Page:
Saturday, June 5, 2010

Honeyacre Marinated Tomatoes

I am not at the market this week, but I did drag myself out of the house this morning for these lovely beauties... Honeyacre tomatoes!   With fresh ripe tomatoes we just use a little unfiltered olive oil, good salt, and old school powdered pepper (yes, you can use finely, finely ground fresh pepper).  We don't even waste our time surrounding these juicy morsels with lettuce. Honestly,  it's superfluous, and who really cares about about the greens when you have natures most perfect offering glistening in front of you??
All I am offering today is praise and a very simple recipe.... Thank you, Honeyacre Farms for growing the season's first crop of fabulous tomatoes and for showing us how paltry, sad and pathetic those super market tomatoes are. 

Easy Marinated Tomatoes

4-5 Honeyacre Tomatoes (I'd get at least 2 most will not make it into your recipe)
1/2 cup sherry, Cabernet Sauvignon, Pinot Noir vinegar
1/2 cup extra virgin olive oil
2 Tablespoons minced Shallots
3 Tablespoon finely chopped chives
1-2 teaspoons kosher salt (Fleur De Sel works great)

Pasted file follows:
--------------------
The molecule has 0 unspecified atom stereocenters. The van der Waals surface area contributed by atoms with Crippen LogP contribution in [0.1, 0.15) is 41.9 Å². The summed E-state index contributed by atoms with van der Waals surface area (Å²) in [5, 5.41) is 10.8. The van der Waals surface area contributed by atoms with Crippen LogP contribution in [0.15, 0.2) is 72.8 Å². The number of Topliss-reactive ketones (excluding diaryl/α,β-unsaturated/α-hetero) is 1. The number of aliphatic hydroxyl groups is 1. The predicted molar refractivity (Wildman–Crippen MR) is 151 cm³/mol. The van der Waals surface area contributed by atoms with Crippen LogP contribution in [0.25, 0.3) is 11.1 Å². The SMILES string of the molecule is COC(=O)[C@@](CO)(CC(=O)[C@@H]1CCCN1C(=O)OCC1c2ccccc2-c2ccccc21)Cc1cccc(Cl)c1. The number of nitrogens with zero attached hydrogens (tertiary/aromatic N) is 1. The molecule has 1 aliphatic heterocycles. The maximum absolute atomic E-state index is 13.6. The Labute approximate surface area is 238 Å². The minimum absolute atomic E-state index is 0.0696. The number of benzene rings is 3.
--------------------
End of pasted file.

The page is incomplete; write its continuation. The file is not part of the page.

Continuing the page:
1 teaspoon finely ground pepper

Core tomatoes and cut in to big chunky pieces. Place tomatoes in medium bowl, drizzle with vinegar, olive oil, and sprinkle in the shallots and half of the chives. Season with salt and pepper and toss gently.  Let tomatoes marinate for an hour, either on the counter or in the fridge. When ready to serve, taste and adjust seasonings, and garnish with the last half of the chives.  Enjoy!

*Note: We use the left over juice/marinade to make vinaigrette or to drizzle over sandwiches

See you at the market!

Chef Deb

Thursday, June 3, 2010

Handmade Graham Crackers

First of all, these (the dough and the cookie) are so addictive, I am having trouble getting them baked AND off the cookie sheet. The fact that they are made with whole wheat flour, local honey and wheat germ only adds to my delusional beliefs that it's okay, dare I say healthy, to eat this in heaping spoonfuls.... Hhhmm, whole grains, fiber, wheat germ,, if I can dip them in peanut butter and chocolate, this could be a new breakfast item in our house!!